Oakland A’s cleared to explore relocation amid ballpark impasse

The City of Oakland is facing renewed pressure to advance the Oakland Athletics’ plans for a new ballpark after Major League Baseball (MLB) stated it has permitted the team to explore relocation options.

The latest news comes with the A’s having faced long-running challenges in its bid to leave RingCentral Coliseum and move to a new stadium. MLB said in a statement yesterday (Tuesday): “MLB is concerned with the rate of progress on the A’s new ballpark effort with local officials and other stakeholders in Oakland.

“The A’s have worked very hard to advance a new ballpark in downtown Oakland for the last four years, investing significant resources while facing multiple roadblocks. We know they remain deeply committed to succeeding in Oakland, and with two other sports franchises (the NFL’s Las Vegas Raiders and NBA’s Golden State Warriors) recently leaving the community, their commitment to Oakland is now more important than ever.

“The Oakland Coliseum site is not a viable option for the future vision of baseball. We have instructed the Athletics to begin to explore other markets while they continue to pursue a waterfront ballpark in Oakland. The Athletics need a new ballpark to remain competitive, so it is now in our best interest to also consider other markets.”

The A’s last month revealed details of the financial offer it has made to Oakland City Council for a new ballpark at Howard Terminal, with the total costs set to reach at least $12bn (£8.49bn/€9.89bn) when incorporating a nearby mixed-use development.

A’s president Dave Kaval provided details of the term sheet the team had submitted. The stadium itself, which will sit on the waterfront at Howard Terminal, would cost at least $1bn and will be privately financed by the team. Kaval called on fans to urge the city council to review the terms and “take action”. The team has asked the council to take a vote on the project before the summer.

In February, the A’s took what it claimed was another “important step forward” in efforts to develop a new ballpark as plans were revealed for a third major redesign of the project. The plans were revealed as the City of Oakland released the Draft Environmental Impact Report (EIR) showing the path forward for the A’s privately financed 34,000-seat ballpark project.

The A’s currently play at the Coliseum, a stadium it used to share when the Raiders played in Oakland and for which it has a current lease deal running through the 2024 season. However, the team has long been seeking a new stadium and in November 2018 declared Howard Terminal as the site for its proposed new home.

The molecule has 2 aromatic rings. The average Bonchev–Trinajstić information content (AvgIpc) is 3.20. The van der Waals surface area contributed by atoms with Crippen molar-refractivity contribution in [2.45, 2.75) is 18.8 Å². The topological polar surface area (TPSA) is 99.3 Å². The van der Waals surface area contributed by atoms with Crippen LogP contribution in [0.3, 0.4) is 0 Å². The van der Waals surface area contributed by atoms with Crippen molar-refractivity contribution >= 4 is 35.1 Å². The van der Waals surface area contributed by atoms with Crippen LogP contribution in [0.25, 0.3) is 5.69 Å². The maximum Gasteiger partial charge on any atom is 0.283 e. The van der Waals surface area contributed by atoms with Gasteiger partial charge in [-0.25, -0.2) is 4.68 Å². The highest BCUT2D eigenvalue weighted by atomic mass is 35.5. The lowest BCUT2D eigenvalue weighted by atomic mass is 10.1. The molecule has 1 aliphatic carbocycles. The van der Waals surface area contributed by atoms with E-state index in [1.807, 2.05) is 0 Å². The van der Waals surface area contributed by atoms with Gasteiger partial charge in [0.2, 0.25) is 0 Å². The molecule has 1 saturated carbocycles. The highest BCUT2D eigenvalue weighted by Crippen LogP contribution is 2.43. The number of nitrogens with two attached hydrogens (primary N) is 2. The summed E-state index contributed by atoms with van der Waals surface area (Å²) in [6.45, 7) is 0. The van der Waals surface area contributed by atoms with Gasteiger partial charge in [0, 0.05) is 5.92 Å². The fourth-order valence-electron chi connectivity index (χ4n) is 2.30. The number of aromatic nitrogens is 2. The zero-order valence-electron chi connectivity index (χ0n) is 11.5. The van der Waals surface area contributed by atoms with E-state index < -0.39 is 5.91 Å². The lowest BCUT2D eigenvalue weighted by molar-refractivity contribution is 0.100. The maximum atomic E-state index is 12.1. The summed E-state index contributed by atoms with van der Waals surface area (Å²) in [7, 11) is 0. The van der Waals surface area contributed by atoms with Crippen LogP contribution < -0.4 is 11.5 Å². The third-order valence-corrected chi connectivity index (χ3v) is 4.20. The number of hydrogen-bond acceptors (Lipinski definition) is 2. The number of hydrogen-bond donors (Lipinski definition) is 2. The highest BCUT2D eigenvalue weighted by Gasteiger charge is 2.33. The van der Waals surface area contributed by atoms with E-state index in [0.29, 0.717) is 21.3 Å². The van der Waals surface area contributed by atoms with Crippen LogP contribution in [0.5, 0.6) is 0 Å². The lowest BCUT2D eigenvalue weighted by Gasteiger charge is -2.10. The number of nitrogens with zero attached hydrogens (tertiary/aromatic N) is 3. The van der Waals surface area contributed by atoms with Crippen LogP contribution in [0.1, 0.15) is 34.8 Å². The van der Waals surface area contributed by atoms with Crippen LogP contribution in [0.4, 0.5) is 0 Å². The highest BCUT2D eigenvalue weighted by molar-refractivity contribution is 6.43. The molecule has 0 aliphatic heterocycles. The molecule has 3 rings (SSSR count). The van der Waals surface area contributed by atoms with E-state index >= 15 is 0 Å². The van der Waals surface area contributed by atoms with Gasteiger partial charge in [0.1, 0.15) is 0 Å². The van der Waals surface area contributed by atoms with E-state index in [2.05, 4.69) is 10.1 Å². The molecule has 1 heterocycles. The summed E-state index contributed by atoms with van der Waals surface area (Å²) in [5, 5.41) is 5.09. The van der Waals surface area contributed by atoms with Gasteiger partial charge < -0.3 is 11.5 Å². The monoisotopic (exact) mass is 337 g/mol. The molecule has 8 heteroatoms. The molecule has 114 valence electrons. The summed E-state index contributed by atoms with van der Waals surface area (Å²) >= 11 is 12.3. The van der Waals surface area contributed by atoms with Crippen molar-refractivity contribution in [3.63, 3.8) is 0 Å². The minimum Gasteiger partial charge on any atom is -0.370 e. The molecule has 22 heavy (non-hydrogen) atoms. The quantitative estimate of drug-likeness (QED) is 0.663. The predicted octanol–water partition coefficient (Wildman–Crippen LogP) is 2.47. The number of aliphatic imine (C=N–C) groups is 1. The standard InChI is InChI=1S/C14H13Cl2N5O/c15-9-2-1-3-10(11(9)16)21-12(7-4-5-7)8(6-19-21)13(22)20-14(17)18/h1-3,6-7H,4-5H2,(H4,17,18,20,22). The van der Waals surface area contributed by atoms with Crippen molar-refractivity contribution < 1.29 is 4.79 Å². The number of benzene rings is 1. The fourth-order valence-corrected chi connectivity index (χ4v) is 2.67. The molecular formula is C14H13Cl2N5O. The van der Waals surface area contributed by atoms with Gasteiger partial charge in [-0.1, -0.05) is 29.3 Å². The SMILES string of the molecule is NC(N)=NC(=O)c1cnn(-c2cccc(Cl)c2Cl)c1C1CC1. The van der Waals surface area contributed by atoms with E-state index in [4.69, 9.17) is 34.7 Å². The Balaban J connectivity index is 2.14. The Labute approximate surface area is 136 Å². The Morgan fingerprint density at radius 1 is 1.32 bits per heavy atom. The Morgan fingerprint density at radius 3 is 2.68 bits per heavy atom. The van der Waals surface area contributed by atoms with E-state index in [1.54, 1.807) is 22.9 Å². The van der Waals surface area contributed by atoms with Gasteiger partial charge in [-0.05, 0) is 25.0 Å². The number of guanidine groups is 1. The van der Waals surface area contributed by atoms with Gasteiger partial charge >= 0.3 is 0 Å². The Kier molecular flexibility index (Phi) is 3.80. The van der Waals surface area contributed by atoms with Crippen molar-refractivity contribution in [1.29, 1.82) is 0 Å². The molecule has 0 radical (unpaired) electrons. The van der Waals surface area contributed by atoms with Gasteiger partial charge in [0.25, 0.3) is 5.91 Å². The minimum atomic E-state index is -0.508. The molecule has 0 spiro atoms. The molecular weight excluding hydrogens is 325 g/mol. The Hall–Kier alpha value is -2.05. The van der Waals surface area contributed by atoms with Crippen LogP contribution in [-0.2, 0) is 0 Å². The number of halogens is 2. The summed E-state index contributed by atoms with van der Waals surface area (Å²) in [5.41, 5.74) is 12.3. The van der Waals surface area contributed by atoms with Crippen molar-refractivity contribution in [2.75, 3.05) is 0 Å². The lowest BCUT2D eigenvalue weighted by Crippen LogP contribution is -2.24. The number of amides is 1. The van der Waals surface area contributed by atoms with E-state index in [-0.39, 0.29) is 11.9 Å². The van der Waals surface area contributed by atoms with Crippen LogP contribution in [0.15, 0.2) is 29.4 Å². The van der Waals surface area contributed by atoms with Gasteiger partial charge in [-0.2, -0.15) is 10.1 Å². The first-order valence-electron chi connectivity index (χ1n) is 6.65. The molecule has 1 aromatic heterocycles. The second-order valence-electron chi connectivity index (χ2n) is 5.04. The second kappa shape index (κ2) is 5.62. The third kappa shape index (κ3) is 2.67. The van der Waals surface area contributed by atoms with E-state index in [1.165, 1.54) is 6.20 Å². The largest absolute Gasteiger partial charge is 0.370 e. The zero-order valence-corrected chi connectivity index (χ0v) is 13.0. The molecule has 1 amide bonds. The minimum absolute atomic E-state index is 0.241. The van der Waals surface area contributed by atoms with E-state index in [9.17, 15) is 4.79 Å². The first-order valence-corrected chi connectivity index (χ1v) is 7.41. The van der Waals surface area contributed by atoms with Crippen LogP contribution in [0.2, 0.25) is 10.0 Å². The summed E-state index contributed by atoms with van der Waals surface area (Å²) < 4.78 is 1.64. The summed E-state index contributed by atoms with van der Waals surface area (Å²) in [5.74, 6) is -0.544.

A’s owner John Fisher said in a statement yesterday that he will follow MLB’s instructions, but still remains committed to the Howard Terminal project. “The future success of the A’s depends on a new ballpark,” said Fisher. “Oakland is a great baseball town, and we will continue to pursue our waterfront ballpark project. We will also follow MLB’s direction to explore other markets.”

Kaval echoed Fisher’s comments and maintained the team is “running out of time” at its existing home. “We’re going to immediately start working with the league on exploring other markets and working hand in hand with them to identify which ones make the most sense and pursuing that right away,” Kaval told the Associated Press news agency. “We need to keep our options open. People know, we can’t even keep the lights on here at the Coliseum.”

Kaval continued: “We’re hopeful that our really exciting plan for a waterfront ballpark that’s privately financed will be taken up by the city council. I think it’s something that is kind of a once-a-generational opportunity to re-imagine the waterfront. We’re going to continue to pursue that and we’re still hopeful that that could get approved, but we have to be realistic about where we are with the timelines.”

The A’s previously put forward plans for new ballparks that never came to fruition in Fremont and San Jose. Following the Warriors’ departure to the new Chase Center arena in San Francisco for the 2019-20 season, and the Raiders’ exit to Allegiant Stadium in Las Vegas for the 2020 NFL campaign, the A’s represent Oakland’s sole remaining major league franchise.

Commenting on the latest news, Mayor Libby Schaaf said: “We share MLB’s sense of urgency and their continued preference for Oakland. Today’s statement makes clear that the only viable path to keeping the A’s rooted in Oakland is a ballpark on the waterfront.

“We have made great strides with the Governor’s certification and release of the EIR. Now, with the recent start of financial discussions with the A’s, we call on our entire community – regional and local partners included — to rally together and support a new, financially viable, fiscally responsible, world class waterfront neighbourhood that enhances our city and region, and keeps the A’s in Oakland where they belong.”

Franchise relocation has only happened twice in MLB over the past 50 years. The Washington Senators became the Texas Rangers for the 1972 season, while the Montreal Expos became the Washington Nationals in 2005.

The A’s started life as the Philadelphia Athletics in 1901, before moving to Kansas City in 1955 and eventually settling in Oakland in 1968.

Image: Oakland A’s